This is the fourth of a week-long series of posts sponsored by EA Sports NCAA Football 2011. Prior Posts:
This list will begin and end with just one player.
The college football landscape is littered with players that do good things. There are human interest stories each and every year about how players are changing their community and volunteering their time. I won't say that it's easy to be a football player, but maybe it's safe to say that it's easy to be a football player that doesn't give any of their time to the community. Imagine if you will, a player that not only gives their time to the football program, gives the appropriate amount of time to their studies and then gives back to their community. That's not easy.
The story of running back Baron Batch isn't typical. Batch was a relatively highly-rated running back coming out of Midland. Aside from being a talented football player, Batch was athletically gifted, running a 10.69 100-meter dash as a senior in high school. To say that Batch was talented would be an understatement. Batch arrives at Texas Tech as many high school football players arrive at their respective universities. Full of confidence and willing and wanting to experience all that college has to offer.
Two summers ago, LAJ's Don Williams profiled Batch and his journey at Texas Tech. Batch was honest about the person he was when he arrived in Lubbock:
"Especially my first year up here," the Texas Tech running back said. "First one in the club, last one to leave. Tried to be a player (socially). Tried to have as many girls … Tried it all, and found no satisfaction in any of that.
But success didn't necessarily follow Batch. In a span of two years, Batch had seven ankle surgeries in eight short months, and a staph infection that made Batch think about whether he was on the right path:
Instead, Batch thinks a broken ankle and a staph infection that dug into the bone might have been the best thing to happen to him. It at least made him miserable enough to listen to former teammates Keyunta Dawson, a minister’s son, and Manny Ramirez, a minister’s son-in-law.
"I was up in the hospital, I think after my sixth or seventh surgery, and I was (thinking), I need a change. I need some help.’ And those two came and prayed for me," Batch said. "They were like, You need to come to Bible study. Start coming to church.’ And I thought, it’s not going to hurt. That’s where it started. Those two planted that seed. God has been faithful to water it, and it’s just grown, and he’s blessed me abundantly."
My choice for Batch being one of my all-time favorite players isn't necessitated on his belief in one particular faith over another. It's the fact that Batch made a positive change in his life, when it would have been very easy not to make any change at all. Former Texas Tech running backs coach Seth Littrell had this to say about the type of person that Batch had become:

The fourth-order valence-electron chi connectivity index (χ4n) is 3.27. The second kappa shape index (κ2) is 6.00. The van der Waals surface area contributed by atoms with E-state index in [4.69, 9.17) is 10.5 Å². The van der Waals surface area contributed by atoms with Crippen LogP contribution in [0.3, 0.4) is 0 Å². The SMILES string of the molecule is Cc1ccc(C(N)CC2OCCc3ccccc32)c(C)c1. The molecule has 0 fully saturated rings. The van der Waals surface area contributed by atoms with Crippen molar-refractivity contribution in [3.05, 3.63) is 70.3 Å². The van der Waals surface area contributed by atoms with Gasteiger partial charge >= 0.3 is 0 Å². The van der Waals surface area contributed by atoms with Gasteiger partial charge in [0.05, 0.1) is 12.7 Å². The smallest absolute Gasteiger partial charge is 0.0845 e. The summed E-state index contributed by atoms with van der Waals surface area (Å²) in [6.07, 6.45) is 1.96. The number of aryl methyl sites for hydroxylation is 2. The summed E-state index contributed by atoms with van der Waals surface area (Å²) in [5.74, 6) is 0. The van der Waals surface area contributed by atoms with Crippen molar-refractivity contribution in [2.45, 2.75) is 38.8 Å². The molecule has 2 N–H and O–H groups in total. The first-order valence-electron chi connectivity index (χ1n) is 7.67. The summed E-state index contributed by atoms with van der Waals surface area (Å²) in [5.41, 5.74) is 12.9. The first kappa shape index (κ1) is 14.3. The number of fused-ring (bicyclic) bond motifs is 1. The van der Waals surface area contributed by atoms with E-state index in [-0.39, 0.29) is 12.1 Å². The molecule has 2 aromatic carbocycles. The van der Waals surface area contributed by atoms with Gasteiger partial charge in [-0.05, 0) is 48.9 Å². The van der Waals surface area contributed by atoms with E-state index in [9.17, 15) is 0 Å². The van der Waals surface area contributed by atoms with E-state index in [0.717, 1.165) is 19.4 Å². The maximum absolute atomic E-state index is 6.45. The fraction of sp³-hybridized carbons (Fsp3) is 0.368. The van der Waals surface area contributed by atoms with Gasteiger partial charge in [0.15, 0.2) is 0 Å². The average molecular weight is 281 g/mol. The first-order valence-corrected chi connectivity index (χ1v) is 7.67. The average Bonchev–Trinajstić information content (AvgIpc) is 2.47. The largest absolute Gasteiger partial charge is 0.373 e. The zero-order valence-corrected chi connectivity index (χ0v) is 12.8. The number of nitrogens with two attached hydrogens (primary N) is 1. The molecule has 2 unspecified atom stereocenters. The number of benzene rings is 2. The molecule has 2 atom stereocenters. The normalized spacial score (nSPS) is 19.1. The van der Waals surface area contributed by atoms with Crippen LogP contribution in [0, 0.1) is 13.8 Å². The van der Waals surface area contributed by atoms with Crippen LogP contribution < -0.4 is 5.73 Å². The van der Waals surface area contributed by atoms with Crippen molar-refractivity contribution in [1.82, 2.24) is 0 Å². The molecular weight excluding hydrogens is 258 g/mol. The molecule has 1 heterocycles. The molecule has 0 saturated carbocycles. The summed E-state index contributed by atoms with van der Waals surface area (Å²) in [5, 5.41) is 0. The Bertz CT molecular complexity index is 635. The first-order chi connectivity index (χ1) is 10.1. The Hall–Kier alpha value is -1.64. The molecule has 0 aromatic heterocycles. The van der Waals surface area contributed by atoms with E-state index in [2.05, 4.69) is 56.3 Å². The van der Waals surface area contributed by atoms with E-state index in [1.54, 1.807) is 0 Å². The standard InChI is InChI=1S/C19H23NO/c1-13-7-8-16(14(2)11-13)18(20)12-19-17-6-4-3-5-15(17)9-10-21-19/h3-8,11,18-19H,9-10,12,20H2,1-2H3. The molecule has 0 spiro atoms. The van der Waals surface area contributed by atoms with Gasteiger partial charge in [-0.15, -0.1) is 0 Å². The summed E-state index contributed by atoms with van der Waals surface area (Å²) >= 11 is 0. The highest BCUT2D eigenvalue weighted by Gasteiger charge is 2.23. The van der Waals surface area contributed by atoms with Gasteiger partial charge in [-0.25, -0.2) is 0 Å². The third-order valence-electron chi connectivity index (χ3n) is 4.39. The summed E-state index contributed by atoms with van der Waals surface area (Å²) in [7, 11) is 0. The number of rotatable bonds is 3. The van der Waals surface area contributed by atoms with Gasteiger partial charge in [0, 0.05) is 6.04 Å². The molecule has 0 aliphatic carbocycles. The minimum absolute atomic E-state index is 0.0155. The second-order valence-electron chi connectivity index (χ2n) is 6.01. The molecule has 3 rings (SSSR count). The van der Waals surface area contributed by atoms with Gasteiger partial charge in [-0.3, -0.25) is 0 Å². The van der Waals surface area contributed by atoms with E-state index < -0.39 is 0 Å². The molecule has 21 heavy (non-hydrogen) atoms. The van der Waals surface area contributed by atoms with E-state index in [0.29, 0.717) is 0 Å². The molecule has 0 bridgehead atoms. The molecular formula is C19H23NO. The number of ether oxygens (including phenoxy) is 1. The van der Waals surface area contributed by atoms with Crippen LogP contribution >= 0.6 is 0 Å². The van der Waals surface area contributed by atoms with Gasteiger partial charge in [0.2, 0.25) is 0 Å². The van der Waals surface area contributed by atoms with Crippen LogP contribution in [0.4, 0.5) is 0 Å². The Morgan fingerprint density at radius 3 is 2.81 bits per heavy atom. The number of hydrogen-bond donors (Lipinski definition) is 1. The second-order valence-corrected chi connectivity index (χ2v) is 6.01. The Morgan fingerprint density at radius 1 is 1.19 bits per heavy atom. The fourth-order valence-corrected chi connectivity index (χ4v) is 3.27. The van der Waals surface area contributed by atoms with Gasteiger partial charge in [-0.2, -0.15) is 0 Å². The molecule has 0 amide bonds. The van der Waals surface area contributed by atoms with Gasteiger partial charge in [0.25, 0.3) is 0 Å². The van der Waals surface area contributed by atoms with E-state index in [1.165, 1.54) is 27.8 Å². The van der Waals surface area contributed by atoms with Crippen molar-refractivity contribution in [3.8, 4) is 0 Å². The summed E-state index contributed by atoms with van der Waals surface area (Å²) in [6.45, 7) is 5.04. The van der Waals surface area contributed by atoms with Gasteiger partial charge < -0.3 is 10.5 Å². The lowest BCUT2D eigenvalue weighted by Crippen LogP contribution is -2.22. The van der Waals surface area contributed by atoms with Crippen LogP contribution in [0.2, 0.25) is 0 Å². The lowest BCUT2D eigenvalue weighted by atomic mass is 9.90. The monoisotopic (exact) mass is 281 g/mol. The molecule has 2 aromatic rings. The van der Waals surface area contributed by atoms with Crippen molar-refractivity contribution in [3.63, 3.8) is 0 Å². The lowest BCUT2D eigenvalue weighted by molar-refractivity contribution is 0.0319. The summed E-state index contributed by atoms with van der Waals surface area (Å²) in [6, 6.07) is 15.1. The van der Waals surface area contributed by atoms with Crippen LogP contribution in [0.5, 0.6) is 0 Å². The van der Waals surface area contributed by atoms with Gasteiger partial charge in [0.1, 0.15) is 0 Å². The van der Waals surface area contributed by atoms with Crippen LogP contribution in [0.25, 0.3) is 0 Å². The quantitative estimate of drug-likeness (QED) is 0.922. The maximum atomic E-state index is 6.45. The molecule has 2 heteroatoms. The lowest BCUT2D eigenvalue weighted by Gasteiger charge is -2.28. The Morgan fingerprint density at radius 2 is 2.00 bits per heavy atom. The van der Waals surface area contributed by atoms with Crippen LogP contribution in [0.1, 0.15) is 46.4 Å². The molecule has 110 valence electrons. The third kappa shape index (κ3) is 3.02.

"I can’t say I faced adversity like Baron," he said. "I don’t think a lot of people have. With what he’s gone through – not only in college, but growing up – he’s had some adversity to overcome. He has the determination and drive to understand what he wants in life and go get it, and he’s going to be successful because of that."
But the thing is that Batch's story didn't stop in 2008 when that story was published. I've linked and highlighted Batch's personal blog before and to say that he's a talented individual would be the second understatement about Batch. He has an eye for taking wonderful photographs. Of course there's nothing wrong with football players taking mission trips to help those people that need help, but it's another thing to not get a lick of media exposure.
And all of this is to say that in addition to making a positive change in his life, he's also a pretty good football player and has the respect of his teammates. Last year, his teammates were polled and almost three-fourths of them chose Batch as the team's toughest player:
Safety Brett Dewhurst said Batch is the first player he’d pick for a pickup game. Offensive linemen Joe King and Chris Olson said when they get tired, on the field or in the weight room, the guy picking them up is likely to be the 205-pound junior running back from Midland. Center Justin Keown called him an "all-around tough (expletive)."
"He’s hungry for the ball and doesn’t mind contact," Keown said. "He likes running over people. He wants to get hit. He loves practicing. When he gets hurt, he’s out there the next day, wanting to be practicing."
The Jackson 5 and Baron Batch highlights? Sign me up!
I have a pretty good feeling that Batch will be spending his Sundays playing football, but I also have a pretty good feeling that if that dream never worked out, he'd be just fine.
And my thought that Batch is one of my all-time favorite players isn't to say that Batch is infallible. I'm sure that he would be the first to admit that he isn't perfect and although I've never talked to Batch, I'd guess that he might be a little uncomfortable being the singular person on this list. Perhaps that's what drives home the point even more, it's that Batch is humble in the best possible way and in collegiate sports-world where it's all about style over substance, Batch is the antithesis of that.
There are a ton of incredible players who I have cheered for more (this is just a handful): Graham Harrell, Michael Crabtree, Rylan Reed, Wes Welker, Zach Thomas, Robert Johnson, etc. They and so many others have contributed greatly to Texas Tech's football history including Dave Parks, Donny Anderson and E.J. Holub.
I've told you about my all-time favorite Red Raider, what about you? Who's your all-time favorite player and why?